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General Practice

Positive and negative factors in defensive medicine: a questionnaire study of general practitioners

BMJ 1995; 310 doi: https://doi.org/10.1136/bmj.310.6971.27 (Published 07 January 1995) Cite this as: BMJ 1995;310:27
  1. Nicholas Summerton, registrara
  1. a Department of Public Health Medicine, Bradford Health Authority, Shipley, West Yorkshire BD18 3LD
  • Accepted 17 November 1994

Abstract

Objectives: (a) To investigate defensive medical practices among general practitioners; (b) to compare any such practices with general practitioners' understanding of certain aspects of the terms of service and medical negligence and practitioners' concerns about the risk of being sued or having a complaint lodged.

Design: Postal questionnaire survey. Each questionnaire was followed by a reminder.

Subjects: 500 systematically selected general practitioners on the membership list of the Medical Defence Union.

Main outcome measures: Answers to questions on defensive medical practices, understanding of certain aspects of the terms of service and medical negligence, and concerns about the risk of being sued or having a complaint lodged.

Results: 300 general practitioners returned the questionnaire (response rate 60%). 294 (98%) claimed to have made some practice changes as a result of the possibility of a patient complaining. Of the defensive medical practices adopted, the most common (over half of doctors stating likely or very likely) seemed to be increased diagnostic testing, increased referrals, increased follow up, and more detailed patient explanations and note taking. Respondents practised defensive medicine as a possible consequence of concerns about the risks of being sued or having a complaint lodged. This association was particularly strong for negative defensive practices. Defensive medical practice did not correlate with any misunderstanding about the law of negligence or the general practitioners' terms of service.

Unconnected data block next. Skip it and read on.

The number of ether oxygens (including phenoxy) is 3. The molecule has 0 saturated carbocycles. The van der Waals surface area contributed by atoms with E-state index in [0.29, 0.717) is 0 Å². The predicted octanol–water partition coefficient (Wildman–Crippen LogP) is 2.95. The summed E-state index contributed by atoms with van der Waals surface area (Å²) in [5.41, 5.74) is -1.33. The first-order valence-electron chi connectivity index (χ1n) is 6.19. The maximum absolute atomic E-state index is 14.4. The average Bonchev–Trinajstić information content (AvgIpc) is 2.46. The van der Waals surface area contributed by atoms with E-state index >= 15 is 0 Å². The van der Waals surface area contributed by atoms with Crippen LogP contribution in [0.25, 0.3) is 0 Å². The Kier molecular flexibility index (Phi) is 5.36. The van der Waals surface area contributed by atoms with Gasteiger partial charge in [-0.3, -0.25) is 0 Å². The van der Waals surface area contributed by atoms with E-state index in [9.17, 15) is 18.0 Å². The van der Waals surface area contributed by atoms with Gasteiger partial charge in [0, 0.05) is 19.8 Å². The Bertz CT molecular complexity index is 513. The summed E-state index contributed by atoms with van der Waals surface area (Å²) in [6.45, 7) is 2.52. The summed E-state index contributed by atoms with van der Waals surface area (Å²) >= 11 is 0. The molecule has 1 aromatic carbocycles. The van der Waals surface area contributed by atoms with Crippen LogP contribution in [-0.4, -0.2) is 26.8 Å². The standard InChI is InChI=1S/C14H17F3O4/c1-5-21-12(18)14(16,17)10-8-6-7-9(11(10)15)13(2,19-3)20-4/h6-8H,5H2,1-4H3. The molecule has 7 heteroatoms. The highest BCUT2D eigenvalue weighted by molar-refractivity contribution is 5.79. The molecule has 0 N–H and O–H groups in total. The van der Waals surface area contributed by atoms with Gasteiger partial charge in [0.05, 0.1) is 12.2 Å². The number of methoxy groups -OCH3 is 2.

Conclusions: General practitioners are practising defensive medicine. Some defensive practices such as increased patient explanations or more detailed note taking are clearly beneficial. However, implementing the findings of the Wilson report may increase negative defensive medical practices.

Key messages

  • Key messages

  • Some defensive practices may be beneficial but others will have adverse effects on both patient care and resource allocation

  • Some 98% of general practitioners claim to be making practice changes in response to the possibility of a patient complaining

  • Defensive medical practices correlate with concerns about risks but not with a lack of understanding of the concept of negligence or the general practitioner's terms of service; such an association is particularly strong in the case of negative defensive practices

Footnotes

    • Accepted 17 November 1994
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